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INBOX Ideas - Previous Revision

Teachers Step Up When Tragedy Steps In
NCTE INBOX 5-21-13

I spent Monday on a field trip with my 5th grade daughter. It was wonderful to spend the day learning with teachers and students. When I got home and saw the news about the tornado in Oklahoma, my heart went out to those affected.

I am having a hard time putting my thoughts and feelings into words, so this week, I am leaving that to others.

  • A friend of mine who teaches third grade posted her thoughts Tuesday morning: “When I became a teacher I felt responsible for teaching reading, writing, math, etc. As years went by my job changed and I found that I was now not only a teacher, but I became a nurse, social worker, and friend to children that came to school from a variety of backgrounds - some from happy homes and some from very sad homes. Now in light of shootings and tornadoes I realize that in addition to all of those things I am ultimately a protector of children, though I know that I cannot always protect them from all of the bad in the world. Teachers across the United States are not in classrooms because of their lucrative salaries. They are there to teach, nurse, counsel, listen, and do their best to protect little people. I am sure that every teacher in the world is praying these tragedies never happen at their school and praying for those that are facing this reality once again. Bless those teachers that huddled, covered, shielded, and loved those children. You are our heroes!”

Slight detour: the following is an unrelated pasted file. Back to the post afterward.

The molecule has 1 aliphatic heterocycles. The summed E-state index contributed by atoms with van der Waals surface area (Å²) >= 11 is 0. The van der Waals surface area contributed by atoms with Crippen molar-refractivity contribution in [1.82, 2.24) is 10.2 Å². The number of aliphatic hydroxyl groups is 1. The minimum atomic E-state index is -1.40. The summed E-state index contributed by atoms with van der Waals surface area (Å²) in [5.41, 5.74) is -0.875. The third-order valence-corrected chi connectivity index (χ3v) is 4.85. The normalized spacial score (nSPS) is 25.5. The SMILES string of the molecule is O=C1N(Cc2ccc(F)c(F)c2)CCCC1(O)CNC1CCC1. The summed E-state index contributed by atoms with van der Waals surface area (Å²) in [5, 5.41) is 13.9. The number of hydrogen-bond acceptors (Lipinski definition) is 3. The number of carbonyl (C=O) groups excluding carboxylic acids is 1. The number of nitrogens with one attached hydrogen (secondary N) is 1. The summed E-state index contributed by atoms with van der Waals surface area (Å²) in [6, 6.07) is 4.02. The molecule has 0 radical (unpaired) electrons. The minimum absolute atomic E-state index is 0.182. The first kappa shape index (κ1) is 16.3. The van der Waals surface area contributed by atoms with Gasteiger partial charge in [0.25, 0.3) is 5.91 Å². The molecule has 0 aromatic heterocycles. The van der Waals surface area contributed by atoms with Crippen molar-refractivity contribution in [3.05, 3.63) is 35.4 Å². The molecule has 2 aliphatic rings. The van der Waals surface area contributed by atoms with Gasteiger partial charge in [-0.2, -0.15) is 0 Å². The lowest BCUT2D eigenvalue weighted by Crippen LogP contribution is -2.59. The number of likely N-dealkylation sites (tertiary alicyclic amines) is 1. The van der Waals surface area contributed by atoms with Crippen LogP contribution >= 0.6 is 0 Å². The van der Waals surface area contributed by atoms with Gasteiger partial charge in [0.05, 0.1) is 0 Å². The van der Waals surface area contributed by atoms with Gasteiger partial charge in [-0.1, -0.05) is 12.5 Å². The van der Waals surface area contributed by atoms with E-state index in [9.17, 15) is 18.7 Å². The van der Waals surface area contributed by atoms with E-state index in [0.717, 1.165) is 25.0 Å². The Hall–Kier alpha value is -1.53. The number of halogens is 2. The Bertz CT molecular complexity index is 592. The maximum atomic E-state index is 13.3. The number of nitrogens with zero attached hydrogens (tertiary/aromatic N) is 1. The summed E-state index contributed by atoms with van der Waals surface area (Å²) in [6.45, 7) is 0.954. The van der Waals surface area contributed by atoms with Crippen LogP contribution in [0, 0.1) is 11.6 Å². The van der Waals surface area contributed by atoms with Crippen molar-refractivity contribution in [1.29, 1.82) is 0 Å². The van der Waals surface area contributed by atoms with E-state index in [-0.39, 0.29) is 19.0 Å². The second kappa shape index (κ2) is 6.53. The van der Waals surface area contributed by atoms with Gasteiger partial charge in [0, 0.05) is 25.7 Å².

• Traci Gardner compiled a list of resources from ReadWriteThink.org and other Thinkfinity partners.
  • Larry Ferlazzo posted “The Best Multimedia for Learning about the Midwest & Oklahoma Tornadoes” and “More on the Oklahoma Tornado.”
  • Deborah Gist (@deborahgist) shared this post on Twitter “@todayshow: Tornado survivor: My teacher ‘saved our lives’ http://t.co/uSiA0nx6MK
  • The National Education Association (@NEAToday) expressed their thanks: “Thank you to the educators, rescuers & others who heroically saved lives at Briarwood and Plaza Towers ES.” For more on those teachers, read “Teachers Heroic in Okla. Tornado” from an EdWeek blog.
  • The National Association of School Psychologists has put together a kit, “Helping Children After a Natural Disaster: Information for Parents and Teachers.”
  • In the calm after the storm, a rainbow was spotted.

Thank you, teachers, for always making a difference!

 

  

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